Go to the source! Ask customers what questions they had before, during and after coming in contact with your brand. This can also help you create a content strategy for each stage of the customer journey.
Once you know what questions your targets are asking and what problems they're trying to solve, then you can focus on creating "10x content."
Make all your content 10x.
This tip comes from Rand Fishkin, founder and SEO wizard of Moz. The concept is that you should find the best piece of content out there on your target topic, and then create something 10 times better. If your content is 10 times better than anything else out there, search engines will inevitably list it higher in search results, and your organic traffic will grow.
Note that your content shouldn't necessarily be longer or "more viral" than everything else, but that it should be 10 times more helpful and engaging. As a friend of mine said in an expert roundup, "Virality is not the point; value is."
When your content adds 10 times more value, you'll increase organic traffic. So how do you add more value?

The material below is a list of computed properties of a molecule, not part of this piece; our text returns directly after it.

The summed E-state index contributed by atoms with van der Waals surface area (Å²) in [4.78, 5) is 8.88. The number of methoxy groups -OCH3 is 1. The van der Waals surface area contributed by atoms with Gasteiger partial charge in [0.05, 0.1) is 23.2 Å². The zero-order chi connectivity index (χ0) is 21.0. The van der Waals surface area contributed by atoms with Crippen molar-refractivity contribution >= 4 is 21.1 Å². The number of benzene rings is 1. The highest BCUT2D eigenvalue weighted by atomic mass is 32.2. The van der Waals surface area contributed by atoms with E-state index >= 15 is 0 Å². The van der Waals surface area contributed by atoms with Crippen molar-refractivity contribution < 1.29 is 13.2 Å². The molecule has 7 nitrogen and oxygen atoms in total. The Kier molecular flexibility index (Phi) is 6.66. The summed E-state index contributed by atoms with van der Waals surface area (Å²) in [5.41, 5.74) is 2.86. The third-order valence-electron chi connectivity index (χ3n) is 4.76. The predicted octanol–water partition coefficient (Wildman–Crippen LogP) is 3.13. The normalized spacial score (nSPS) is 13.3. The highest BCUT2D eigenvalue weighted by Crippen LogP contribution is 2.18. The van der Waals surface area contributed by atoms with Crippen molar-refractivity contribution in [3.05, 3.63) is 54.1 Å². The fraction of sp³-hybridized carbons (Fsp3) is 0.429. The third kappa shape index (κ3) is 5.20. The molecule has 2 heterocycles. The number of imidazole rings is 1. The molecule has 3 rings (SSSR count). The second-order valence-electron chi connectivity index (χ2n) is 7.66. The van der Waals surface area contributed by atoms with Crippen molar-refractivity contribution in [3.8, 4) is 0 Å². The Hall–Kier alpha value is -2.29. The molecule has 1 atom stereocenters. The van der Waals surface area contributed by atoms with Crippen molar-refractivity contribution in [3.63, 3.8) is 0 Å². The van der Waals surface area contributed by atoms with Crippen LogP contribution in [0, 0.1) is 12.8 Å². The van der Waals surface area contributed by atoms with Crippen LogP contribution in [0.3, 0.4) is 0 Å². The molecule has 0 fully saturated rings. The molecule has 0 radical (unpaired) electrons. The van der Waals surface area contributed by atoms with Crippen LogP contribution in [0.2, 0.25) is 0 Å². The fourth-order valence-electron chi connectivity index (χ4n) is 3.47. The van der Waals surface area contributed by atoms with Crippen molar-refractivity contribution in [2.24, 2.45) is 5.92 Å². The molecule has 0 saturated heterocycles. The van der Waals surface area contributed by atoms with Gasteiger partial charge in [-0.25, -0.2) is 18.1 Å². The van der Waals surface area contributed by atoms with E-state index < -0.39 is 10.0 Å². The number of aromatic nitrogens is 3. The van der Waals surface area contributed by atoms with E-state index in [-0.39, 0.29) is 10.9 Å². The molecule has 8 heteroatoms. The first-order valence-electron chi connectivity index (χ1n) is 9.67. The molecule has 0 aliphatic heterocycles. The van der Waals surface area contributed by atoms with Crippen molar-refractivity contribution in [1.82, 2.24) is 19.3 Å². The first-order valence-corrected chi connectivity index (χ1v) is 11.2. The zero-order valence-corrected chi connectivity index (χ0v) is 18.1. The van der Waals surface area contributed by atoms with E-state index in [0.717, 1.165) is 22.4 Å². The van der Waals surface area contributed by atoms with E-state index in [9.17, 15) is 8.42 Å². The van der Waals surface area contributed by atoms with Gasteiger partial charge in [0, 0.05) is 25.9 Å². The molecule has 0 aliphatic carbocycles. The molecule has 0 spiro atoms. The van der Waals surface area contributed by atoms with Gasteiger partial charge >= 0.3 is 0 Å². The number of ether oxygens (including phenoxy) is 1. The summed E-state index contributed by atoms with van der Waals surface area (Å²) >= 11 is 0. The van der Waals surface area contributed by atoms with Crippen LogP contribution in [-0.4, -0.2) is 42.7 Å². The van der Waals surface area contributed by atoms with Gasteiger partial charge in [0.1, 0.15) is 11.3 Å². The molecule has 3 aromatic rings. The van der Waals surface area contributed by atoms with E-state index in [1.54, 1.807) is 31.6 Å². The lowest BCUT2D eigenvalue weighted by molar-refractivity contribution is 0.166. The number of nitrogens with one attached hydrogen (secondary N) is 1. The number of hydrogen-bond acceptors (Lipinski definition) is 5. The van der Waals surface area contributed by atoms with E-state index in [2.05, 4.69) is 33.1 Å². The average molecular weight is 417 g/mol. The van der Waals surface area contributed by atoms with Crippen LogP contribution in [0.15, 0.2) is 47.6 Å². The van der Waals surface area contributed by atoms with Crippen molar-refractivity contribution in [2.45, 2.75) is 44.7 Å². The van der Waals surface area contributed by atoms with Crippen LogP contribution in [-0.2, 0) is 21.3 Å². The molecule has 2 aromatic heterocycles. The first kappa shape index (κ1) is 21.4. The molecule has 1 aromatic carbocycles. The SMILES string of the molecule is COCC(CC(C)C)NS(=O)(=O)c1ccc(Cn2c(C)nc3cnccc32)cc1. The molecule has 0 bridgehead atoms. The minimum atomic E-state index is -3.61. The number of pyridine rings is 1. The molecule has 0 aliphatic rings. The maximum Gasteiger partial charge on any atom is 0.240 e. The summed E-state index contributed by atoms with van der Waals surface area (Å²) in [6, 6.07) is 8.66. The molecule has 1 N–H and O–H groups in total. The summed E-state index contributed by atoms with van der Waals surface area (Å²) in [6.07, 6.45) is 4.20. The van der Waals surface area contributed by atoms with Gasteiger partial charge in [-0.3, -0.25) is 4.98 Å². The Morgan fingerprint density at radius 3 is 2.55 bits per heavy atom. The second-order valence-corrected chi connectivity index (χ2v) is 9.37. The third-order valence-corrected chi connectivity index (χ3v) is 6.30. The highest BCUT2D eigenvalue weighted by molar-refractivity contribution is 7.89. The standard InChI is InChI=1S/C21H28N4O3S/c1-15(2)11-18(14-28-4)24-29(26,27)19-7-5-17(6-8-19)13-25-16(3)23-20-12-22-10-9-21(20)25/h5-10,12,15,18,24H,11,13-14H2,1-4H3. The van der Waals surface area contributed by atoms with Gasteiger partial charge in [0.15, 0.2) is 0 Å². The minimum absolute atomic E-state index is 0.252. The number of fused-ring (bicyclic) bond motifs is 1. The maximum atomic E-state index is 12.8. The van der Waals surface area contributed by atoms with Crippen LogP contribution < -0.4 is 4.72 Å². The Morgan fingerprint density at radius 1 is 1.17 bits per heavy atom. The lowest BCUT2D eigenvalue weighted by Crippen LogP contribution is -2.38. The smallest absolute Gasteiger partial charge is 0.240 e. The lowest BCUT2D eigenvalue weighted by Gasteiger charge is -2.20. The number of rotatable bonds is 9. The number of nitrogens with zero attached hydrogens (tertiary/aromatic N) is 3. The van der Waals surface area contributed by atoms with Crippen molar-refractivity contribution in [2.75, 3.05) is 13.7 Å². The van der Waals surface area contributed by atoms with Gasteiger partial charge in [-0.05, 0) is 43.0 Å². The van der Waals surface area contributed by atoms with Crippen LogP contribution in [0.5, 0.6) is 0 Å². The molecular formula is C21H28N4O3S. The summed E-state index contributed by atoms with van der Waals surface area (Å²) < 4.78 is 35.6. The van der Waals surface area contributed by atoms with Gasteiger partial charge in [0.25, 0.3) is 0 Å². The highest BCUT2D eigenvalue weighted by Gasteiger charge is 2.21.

1. Go above and beyond.
To create 10x content, you need to answer your audience's questions in delightfully unexpected and helpful ways.
For example, if you search for "how much do we use our phones," the average article is from a major news source covering a recent study or announcement. The really good content covers a new report and some historical data. They answer the question, but they aren't memorable.
To create something 10 times better, I covered several recent and in-depth studies, gave a historical breakdown, put it all into layman's terms, and gave our audience actionable next steps. I included charts and other helpful imagery. That article now shows up at the top of search results and gets around 15,000 hits a month.
Anyone can achieve similar results (over time) by following this process in your content:
1. State the problem or question.
2. Present available research or opinion.
3. Describe what all of it means.
4. Provide additional resources along the way (images, links, etc.).
5. Give actionable steps.
If you follow this process with all of your content, your organic traffic will start to grow.
2. Make it easy to engage with.
It's important that people stay on your site once they've made it to your content. The more people engage, the more traffic search engines will send you.
So how do you make content that's easy to engage with? How do you keep people scrolling, or get them to click through? It starts with the value you add (how you answer your targets' questions), but your content also has to be easy to consume.
Ann Handley, chief content officer at MarketingProfs, recommends keeping all paragraphs to four lines or fewer – and I'd agree. Shorter paragraphs are easier to consume. The brain digests them more easily. Plus, when you finish a paragraph quickly, you feel accomplished, which encourages you to read the next one, and so on.